David Fleay Wildlife Park Gold Coast

4.5

Google reviews (460 total)

Google reviews for David Fleay Wildlife Park

4.5 Write a review

  • 5 Lisa Bindra
    in the last week

    Lovely wildlife park. Nice natural setting. Animals all appeared well looked after and happy. Very pleasant couple hours walking around. Staff seemed to love their jobs. Will certainly visit again.

  • 5 David Tuffley
    a week ago

    An Australian icon that has been going for generations. I remember going there on family holidays in the 1960's and enjoying it immensely. And it is still doing a great job of bringing people face to face with Aussie animals in a safe environment.

  • 5 Trish
    2 weeks ago

    This is out third visit and loved it again. It's a park that is easy to walk around with prams or wheelchair, it's very shaded and the outdoor bird show is great. The main attraction for us is the platypus ! Tip is, if you don't catch a glimpse at first the park is small enough to slip back a couple of times and no doubt you'll see him if you're patient.

  • 5 Marcus Foth
    a month ago

    Absolutely loved this place. Very natural setting. The animals are so well looked after by their wildlife carers and rangers. Beautiful setting, without the usual Gold Coast theme park and commerce vibe. Highly recommended if you love animals and nature.

  • 5 Joseph
    2 months ago

    Great place to spend a few hours. Nice range of birds. Shows are late morning/lunchtime so don’t arrive to late or you will miss them. The staff member putting the eagle away was very friendly and went out of his way to give us a detailed show explaining everything about the eagle.

  • More info and reviews

Go wild these spring school holidays!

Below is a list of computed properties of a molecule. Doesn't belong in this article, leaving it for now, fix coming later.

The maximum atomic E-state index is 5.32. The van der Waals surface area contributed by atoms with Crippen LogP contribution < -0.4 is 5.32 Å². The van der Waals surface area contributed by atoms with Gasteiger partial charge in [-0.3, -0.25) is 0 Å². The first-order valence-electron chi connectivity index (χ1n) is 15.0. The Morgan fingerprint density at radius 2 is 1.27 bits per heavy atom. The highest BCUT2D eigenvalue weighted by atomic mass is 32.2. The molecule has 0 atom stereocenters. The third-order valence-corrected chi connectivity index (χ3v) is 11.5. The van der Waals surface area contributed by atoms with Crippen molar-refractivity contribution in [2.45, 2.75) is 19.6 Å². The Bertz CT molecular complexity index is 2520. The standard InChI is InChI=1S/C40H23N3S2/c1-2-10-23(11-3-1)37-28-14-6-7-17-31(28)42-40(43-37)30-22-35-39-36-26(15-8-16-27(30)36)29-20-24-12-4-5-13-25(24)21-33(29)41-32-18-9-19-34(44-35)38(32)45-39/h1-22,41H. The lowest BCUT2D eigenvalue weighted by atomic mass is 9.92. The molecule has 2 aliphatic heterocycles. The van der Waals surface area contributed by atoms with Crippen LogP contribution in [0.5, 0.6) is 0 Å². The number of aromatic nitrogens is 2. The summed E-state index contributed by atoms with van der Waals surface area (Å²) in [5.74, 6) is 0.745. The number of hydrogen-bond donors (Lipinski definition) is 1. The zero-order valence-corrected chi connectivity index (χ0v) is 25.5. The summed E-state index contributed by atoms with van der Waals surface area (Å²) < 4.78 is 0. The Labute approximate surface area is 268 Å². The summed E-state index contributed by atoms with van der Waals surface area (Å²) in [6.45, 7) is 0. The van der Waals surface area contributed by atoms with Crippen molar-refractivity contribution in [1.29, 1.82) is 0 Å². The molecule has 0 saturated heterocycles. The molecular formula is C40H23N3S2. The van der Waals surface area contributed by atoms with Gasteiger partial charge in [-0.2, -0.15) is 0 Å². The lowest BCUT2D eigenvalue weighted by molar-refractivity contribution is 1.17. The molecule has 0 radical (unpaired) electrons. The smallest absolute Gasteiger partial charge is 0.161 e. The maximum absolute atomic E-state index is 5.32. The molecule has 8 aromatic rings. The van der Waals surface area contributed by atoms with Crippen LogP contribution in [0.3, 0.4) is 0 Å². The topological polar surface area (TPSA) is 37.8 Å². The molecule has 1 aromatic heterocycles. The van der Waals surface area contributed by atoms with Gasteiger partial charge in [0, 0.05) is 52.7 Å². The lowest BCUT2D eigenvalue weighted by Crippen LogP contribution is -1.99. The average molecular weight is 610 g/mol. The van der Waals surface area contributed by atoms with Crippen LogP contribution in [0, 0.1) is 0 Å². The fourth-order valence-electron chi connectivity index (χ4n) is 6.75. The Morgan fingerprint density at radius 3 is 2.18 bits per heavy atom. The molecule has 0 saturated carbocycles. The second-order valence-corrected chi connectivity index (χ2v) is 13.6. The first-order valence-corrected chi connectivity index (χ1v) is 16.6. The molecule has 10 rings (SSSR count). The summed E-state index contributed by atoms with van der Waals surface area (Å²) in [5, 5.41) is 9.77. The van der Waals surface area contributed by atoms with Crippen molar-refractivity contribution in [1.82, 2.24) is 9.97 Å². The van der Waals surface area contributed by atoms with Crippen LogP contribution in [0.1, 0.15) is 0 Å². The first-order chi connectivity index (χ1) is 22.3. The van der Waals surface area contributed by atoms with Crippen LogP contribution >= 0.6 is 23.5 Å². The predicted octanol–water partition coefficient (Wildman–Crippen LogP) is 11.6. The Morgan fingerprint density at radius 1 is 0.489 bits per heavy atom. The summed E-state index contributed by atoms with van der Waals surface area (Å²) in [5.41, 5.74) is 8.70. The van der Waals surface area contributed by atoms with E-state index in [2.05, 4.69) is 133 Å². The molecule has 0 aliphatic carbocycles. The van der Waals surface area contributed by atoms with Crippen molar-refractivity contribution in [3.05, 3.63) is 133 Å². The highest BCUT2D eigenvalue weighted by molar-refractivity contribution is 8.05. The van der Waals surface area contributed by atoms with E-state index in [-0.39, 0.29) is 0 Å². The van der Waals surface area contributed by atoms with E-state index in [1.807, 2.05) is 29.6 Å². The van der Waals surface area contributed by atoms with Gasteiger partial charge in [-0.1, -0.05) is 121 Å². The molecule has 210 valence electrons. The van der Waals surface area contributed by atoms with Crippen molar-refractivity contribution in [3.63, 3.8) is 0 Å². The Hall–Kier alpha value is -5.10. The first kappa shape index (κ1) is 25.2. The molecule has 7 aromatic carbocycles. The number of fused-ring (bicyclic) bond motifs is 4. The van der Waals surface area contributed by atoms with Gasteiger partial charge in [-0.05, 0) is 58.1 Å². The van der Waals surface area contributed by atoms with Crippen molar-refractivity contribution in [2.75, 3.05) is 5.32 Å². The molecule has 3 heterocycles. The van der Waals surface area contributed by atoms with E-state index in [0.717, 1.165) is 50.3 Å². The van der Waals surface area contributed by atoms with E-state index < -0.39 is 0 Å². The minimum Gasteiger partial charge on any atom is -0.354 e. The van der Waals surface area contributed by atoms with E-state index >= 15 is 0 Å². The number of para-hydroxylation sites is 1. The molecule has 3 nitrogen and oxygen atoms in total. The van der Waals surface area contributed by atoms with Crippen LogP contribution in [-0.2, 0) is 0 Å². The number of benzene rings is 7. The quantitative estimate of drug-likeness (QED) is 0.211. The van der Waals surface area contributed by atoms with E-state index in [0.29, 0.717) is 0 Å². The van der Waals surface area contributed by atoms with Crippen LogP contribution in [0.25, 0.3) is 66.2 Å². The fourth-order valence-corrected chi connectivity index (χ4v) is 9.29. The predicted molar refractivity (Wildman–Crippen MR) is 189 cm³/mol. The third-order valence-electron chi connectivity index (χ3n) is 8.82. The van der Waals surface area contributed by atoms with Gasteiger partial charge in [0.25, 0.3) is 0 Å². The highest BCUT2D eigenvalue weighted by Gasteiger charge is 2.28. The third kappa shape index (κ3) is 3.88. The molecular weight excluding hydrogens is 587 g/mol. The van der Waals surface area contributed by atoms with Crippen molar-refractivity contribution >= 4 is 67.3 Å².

The Park Rangers at David Fleay Wildlife Park and Walkabout Creek Discovery Centre present their activities program for the spring school holidays. Photo credit: Photo: TomekZGenek

Park Open 9am to 4pm, seven days a week

Our wildlife and Park Rangers look forward to welcoming you to the park. As part of our COVID-safe plan, we have implemented some changes—please ensure you review all information before you visit.

Virtual tour - MyRanger app

Discover the beauty and diversity of David Fleay Wildlife Park through the virtual ranger guided tours. Get up close and personal with some of the park’s unique animals through the Augmented Reality experiences. It’s like having a personal ranger in the palm of your hand.

Join the Park Rangers at David Fleay Wildlife Park to learn more about Queensland’s unique wildlife! Photo credit: Maxime Coquard © Queensland Government

Photo credit: Photo: TomekZGenek

Spotlight on Wally

Wally the platypus (Photo: Wade Gilbert, Queensland Government)

Wally the platypus (Photo: Wade Gilbert, Queensland Government)

Wally being weighed during his weekly check-up at David Fleay Wildlife Park (Photo: Jacqui Seal, Queensland Government)

Wally being weighed during his weekly check-up at David Fleay Wildlife Park (Photo: Jacqui Seal, Queensland Government)

Photo: Nikki Sparks, Queensland Government

Photo: Nikki Sparks, Queensland Government

The David Fleay Wildlife Park is now home to a young male platypus called Wally. In January 2014, a member of the public found Wally injured and underweight—now in his new home he is growing stronger everyday.

Wally's story

Wally was found injured and underweight by a member of the public near Mount Warning in northern New South Wales back in January. Weighing in at less than 200 grams, he needed some intensive care from our rangers in the form of four-hourly feeds of crayfish, insects and worms. Now he weighs over 700 grams, but he will never grow strong enough to be released back into the wild. Wally’s new home is the park’s nocturnal house.

The legacy of Dr David Fleay is being carried on because Wally is part of the wide range of educational programs offered by David Fleay Wildlife Park that encourages community awareness and appreciation of our native wildlife.

He looks cuddly now but rangers caring for Wally won’t be getting too many cuddles in the future. Wally is a male platypus, which means as gets older the venomous spurs on his hind legs will develop as he matures. While the venom hasn’t caused any known human fatalities, people who have been spurred reported prolonged periods of extreme pain. That is why Wally is being handled less and why it is a good reason never to pick up a platypus in the wild!

Wally won’t be spending all of his time in the nocturnal display tank. Once he has eaten his fill, he is free to venture out of the water and behind the display tank into a specially designed burrow system with grass-lined nesting chambers to rest. So, if at first you can’t spot him, make sure you come back a little later to see if he is up and about.

Learn more about platypus.

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